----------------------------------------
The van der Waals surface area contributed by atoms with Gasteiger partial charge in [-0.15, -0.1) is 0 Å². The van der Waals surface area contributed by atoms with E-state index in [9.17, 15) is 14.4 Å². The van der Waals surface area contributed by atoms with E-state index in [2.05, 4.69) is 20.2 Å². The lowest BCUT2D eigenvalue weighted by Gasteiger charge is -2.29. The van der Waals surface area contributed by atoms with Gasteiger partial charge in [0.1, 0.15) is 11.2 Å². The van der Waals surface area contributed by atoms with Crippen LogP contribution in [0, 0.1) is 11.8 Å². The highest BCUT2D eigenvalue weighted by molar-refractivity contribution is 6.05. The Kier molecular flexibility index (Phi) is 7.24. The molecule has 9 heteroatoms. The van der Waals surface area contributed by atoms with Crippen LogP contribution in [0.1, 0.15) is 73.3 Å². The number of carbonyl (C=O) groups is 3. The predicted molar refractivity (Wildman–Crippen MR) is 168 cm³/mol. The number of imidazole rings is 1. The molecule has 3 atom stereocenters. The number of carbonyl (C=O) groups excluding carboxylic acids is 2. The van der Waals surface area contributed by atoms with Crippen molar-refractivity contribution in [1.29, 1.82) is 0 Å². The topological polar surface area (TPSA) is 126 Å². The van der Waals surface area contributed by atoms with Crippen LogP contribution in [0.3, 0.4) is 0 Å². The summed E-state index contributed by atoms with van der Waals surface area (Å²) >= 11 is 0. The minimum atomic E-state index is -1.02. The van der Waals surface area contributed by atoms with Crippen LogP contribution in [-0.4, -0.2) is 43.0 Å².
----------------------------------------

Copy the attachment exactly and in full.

The van der Waals surface area contributed by atoms with Gasteiger partial charge in [-0.15, -0.1) is 0 Å². The van der Waals surface area contributed by atoms with E-state index in [9.17, 15) is 14.4 Å². The van der Waals surface area contributed by atoms with E-state index in [2.05, 4.69) is 20.2 Å². The lowest BCUT2D eigenvalue weighted by Gasteiger charge is -2.29. The van der Waals surface area contributed by atoms with Gasteiger partial charge in [0.1, 0.15) is 11.2 Å². The van der Waals surface area contributed by atoms with Crippen LogP contribution in [0, 0.1) is 11.8 Å². The highest BCUT2D eigenvalue weighted by molar-refractivity contribution is 6.05. The Kier molecular flexibility index (Phi) is 7.24. The molecule has 9 heteroatoms. The van der Waals surface area contributed by atoms with Crippen LogP contribution in [0.1, 0.15) is 73.3 Å². The number of carbonyl (C=O) groups is 3. The predicted molar refractivity (Wildman–Crippen MR) is 168 cm³/mol. The number of imidazole rings is 1. The molecule has 3 atom stereocenters. The number of carbonyl (C=O) groups excluding carboxylic acids is 2. The van der Waals surface area contributed by atoms with Crippen molar-refractivity contribution in [1.29, 1.82) is 0 Å². The topological polar surface area (TPSA) is 126 Å². The van der Waals surface area contributed by atoms with Crippen LogP contribution in [0.3, 0.4) is 0 Å². The summed E-state index contributed by atoms with van der Waals surface area (Å²) >= 11 is 0. The minimum atomic E-state index is -1.02. The van der Waals surface area contributed by atoms with Crippen LogP contribution in [-0.4, -0.2) is 43.0 Å².